Flight of fancy—can cats eat moths?
Anything with wings is the most exciting thing on earth to most cats.
But can cats eat moths without coming to any harm, or should you rather clip your cat’s wings and ban the habit?
“Gonna get that moth!”
Why do cats eat moths?
Cats are natural predators, and moths represent an excellent hunting challenge.
Similar to the way many felines go wild playing with toys that dance in the air or laser pointers, cats react to the movement of their prey. The more unpredictable and haphazard the movement, the more exciting the prey becomes.
Nutritionally, moths don’t offer much, but many cat meals in the wild are small and taken opportunistically.
Cats living in nature will hunt and eat up to 20 times a day, with each meal consisting of small amounts of:
As moths offer little in the way of protein, and almost no fat or moisture, hunting them is more about honing predatory skills than finding nourishment.
Cats in the wild need to balance their energy intake and output carefully.
Their time is spent:
- Ingesting energy through eating
- Conserving energy through rest
- Expending energy hunting
Ingesting energy through eating
Of the various prey animals on the menu in the wild cat takeaway, the average calorific values are as follows:
Type of prey
Calorific value in kcal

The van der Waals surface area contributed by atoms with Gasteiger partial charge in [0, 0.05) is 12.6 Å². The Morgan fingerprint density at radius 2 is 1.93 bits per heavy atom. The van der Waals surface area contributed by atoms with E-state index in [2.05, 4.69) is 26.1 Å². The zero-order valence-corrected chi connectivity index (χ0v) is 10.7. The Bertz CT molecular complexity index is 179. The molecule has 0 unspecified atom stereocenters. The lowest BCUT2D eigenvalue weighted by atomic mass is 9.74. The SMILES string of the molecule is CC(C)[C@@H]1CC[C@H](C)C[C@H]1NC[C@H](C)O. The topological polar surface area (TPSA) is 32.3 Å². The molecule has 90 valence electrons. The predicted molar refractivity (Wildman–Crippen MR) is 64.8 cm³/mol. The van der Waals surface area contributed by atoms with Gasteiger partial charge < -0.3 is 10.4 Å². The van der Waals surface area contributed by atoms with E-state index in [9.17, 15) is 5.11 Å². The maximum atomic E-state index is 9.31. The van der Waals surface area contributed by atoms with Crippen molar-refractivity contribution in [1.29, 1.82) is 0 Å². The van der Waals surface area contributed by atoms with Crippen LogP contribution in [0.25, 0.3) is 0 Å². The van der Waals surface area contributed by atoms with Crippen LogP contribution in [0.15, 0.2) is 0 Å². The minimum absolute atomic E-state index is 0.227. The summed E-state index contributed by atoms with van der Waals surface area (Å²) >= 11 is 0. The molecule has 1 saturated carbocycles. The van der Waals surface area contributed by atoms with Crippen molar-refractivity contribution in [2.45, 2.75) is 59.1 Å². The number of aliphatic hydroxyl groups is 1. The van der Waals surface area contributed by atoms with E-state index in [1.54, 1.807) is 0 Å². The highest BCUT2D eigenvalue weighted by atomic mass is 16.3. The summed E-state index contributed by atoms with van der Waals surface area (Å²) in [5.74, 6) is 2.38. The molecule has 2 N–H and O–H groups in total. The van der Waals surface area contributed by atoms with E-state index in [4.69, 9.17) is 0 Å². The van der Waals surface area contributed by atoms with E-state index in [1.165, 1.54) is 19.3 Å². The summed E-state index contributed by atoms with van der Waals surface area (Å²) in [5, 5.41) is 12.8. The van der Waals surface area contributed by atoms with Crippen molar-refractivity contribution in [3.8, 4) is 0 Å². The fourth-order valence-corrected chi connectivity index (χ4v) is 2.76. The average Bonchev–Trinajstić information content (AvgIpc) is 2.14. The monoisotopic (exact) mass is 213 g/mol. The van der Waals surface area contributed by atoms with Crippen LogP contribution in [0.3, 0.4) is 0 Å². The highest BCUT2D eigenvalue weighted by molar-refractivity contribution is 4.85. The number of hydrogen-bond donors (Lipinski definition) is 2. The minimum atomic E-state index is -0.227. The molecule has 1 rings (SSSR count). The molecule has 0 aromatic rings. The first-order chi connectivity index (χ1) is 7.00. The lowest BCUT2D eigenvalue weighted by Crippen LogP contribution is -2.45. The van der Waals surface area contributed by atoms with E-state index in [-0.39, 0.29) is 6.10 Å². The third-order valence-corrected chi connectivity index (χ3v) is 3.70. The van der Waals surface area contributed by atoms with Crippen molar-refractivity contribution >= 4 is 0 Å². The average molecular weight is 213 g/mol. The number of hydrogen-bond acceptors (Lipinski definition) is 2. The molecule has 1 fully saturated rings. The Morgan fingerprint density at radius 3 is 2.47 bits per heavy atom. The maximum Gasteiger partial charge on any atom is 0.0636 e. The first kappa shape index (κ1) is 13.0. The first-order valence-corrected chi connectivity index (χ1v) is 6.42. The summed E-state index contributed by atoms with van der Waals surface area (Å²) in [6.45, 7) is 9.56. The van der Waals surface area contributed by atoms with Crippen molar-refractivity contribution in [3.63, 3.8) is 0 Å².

The better hunter a cat is, the less energy will be needed to catch prey.
Conserving energy through resting
Cats sleep or doze up to 19 hours a day to conserve as much energy as possible.
This is important to ensure that a feline has enough energy reserves for:
- Maintenance of organs, muscles, skin, and coat
- Fleeing if under threat from a larger predator
Expending energy hunting
A cat hunting is a wonderful sight to behold, but the process is taxing.
The stalking and eventual snagging of prey all place huge energy demands on cats, so they will often give up a hunt quickly if it looks like it’s going to end in failure.
The better hunter a cat is, the more they will be able to balance energy intake, conservation, and expenditure.
Moths are great for training cats to hunt fast-moving prey on three planes. This increases cats’ chances of being able to catch whatever prey they want.
Is it safe for cats to eat moths?
The occasional moth shouldn’t harm your cat, but anything weird that is eaten could be risky.
The possible dangers you should be aware of are:
In moderation, moths are usually harmless, but some varieties are reputed to have toxic powder on their wings that can cause an allergic reaction.
The symptoms of an allergic reaction can be: